About me

Picture of me at Tahoe

I'm Agnes Vasarhelyi, a software developer from Hungary living in San Francisco. 🌁

I started this blog to let people follow my path as I evolve as an iOS developer. I'm an advocate of sharing knowledge and building our communities. This is the place where I collect everything I contribute to this cause.


You are already on it.

I have a few articles outside of this blog, namely on the Topology Engineering blog (the startup I worked with recently). Visit that to read my story of hunting down a mysterious Swift bug, learn how to love Auto Layout, or follow my struggles trying to figure out background sessions on iOS.

Organizing community events

Here are some conferences and meetups I organized, co-organized, or just working on right now!

Craft Conference '18

I was co-organizing this event by putting together a great mobile lineup for this conference in Budapest, Hungary.

Craft Conference '17

I was co-organizing this event by putting together a great mobile lineup for this conference in Budapest, Hungary.

Functional Swift Conference '16

It was an amazing two day conference in my hometown, Budapest. I loved every minute working on it. ☺️ I wrote a blog post about the whole story.

NSBudapest meetup

This is the iOS meetup of Budapest, a great effort backed by several local startups throughout the first year (2016) of this awesome monthly event. The organization is 100% transparent and open source as well as the goal: connect Apple technology enthusiasts and let them evolve together. We have presentation style events, workshops and small roundtable sessions as well.

Native Development meetup (extinct)

The first meetup I was participating in organizing where the goal was to create a community for people interested in any kind of native development like any mobile or desktop technology, tool, or method.

Public speaking

I got into public speaking recently, here are my talks so far. Feedback is very welcome!


Exciting news coming soon!


The complicated life of a backgrounded iOS app

360|iDev, Denver, CO - August 26-29, 2018

Background transfer is an invaluable feature if your app is relying on any critical network operation that could potentially drive your user’s attention away when running long, or being interrupted.

There are non-trivial challanges to solve before being able to support it in your apps though. Including limitations around authentication methods, response/error handling, and keeping the mysterious resume rate limiter happy.

After solving this puzzle with some pieces under-documented, almost impossible to debug and nerve-wracking to test, I’m here to share all our findings to help you understand and work comfortably with background sessions.

Simple Layout of a Complex Interface

Swift Fest, Boston, MA - June 18-19 2018

Understanding Auto Layout is your best chance to write UI code you can be proud of. Its power often underestimated, its features easily misused, I find it overall less appreciated than it could be, if more widely understood.

This talk is aiming to show how relying heavily on Auto Layout makes you move faster and be more confident writing UI code. Working with the safe area, showing off custom UILayoutGuides and making use of the controversal UIStackViews, we will walk through the simple code of a more complex interface together.

Seven easy ways to Auto Layout confidence

NSMeetup, San Francisco, CA - May 9 2018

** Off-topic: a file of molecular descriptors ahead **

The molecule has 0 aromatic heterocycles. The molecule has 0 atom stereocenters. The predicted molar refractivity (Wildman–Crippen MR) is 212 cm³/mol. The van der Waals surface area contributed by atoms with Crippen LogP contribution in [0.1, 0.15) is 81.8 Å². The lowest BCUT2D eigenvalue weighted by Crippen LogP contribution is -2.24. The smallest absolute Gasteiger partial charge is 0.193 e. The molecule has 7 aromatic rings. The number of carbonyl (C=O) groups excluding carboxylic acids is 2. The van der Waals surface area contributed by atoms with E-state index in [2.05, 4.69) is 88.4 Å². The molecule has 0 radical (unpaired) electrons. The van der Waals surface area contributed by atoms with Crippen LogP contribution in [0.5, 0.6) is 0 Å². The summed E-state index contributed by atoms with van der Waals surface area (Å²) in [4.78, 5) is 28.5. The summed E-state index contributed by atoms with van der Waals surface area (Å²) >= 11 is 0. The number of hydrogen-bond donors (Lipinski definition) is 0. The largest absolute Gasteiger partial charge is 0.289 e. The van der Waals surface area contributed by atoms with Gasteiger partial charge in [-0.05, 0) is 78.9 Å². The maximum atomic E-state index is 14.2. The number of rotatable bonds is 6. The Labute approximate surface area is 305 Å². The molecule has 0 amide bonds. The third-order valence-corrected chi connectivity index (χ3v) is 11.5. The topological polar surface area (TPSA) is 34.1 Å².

Working confidently with Auto Layout is the way to write simple and robust UI code. Auto Layout gets dismissed for being too difficult to use and debug, but it has power and elegance just below the surface. This is why we need more discussions around it!

In this talk, we’ll walk through the ways Auto Layout makes you move faster and be proud of your UI code. Discussing the safe area, custom UILayoutGuides and the controversial UIStackViews, we will see how to create a more complex interface with simple layout code.


Everyday Reactive

try! Swift Tokyo, March 1-2 2017

In this talk walks through some practical uses of reactive programming in app development, using examples from my daily experiences in the past. Explores tips and tricks for determining when reactive programming can be a potent tool, as well as scenarios to avoid that might threaten code quality and performance. The talk focuses on concepts in reactive programming, the code shows off different Swift reactive implementations.


Styling iOS apps Swiftly

NSSpain, Logroño, 2016

Almost the same talk as Swiftly Styled below.

Swiftly Styled

Forward Swift conference, SF, 2016

This talk is about how working with stylesheets helps devs & designers work better together on UI code.

Inspired by FRP

Craft conference, Budapest, 2016

The goal of this talk was to share how the original ideas of Functional Reactive Programming invented decades ago, influenced reactive programming libraries like ReactiveCocoa and why is it important to understand the relation. Some bad examples of over-using reactive and pro-contra arguments.

ReactiveCocoa reloaded

MCE conference, Warsaw, 2016

An overview about the differences between using Objective-C API of ReactiveCocoa v2 and Swift API of v3 (alias v4).


Functional Thinking

Functional Swift Conference, NY, 2015

This talk meant to be about how the ideas from functional programming can be leveraged even on a higher abstraction level when designing an application from little boxes of functionalities.

Evolution of a beer brewing app⚡️

Swift Language User Group San Francisco, 2015

My story about how I managed to try out several interesting technologies, like React Native, ReactiveCocoa, Carthage, and Bitrise in the same pet project, an iOS front-end for my friends' automated beer brewing system, Brewfactory.


If you have any thoughts on the blog, my talks, or anything related, please drop me a line on Twitter, any feedback is much appreciated. 💜

Last edited: November 2018.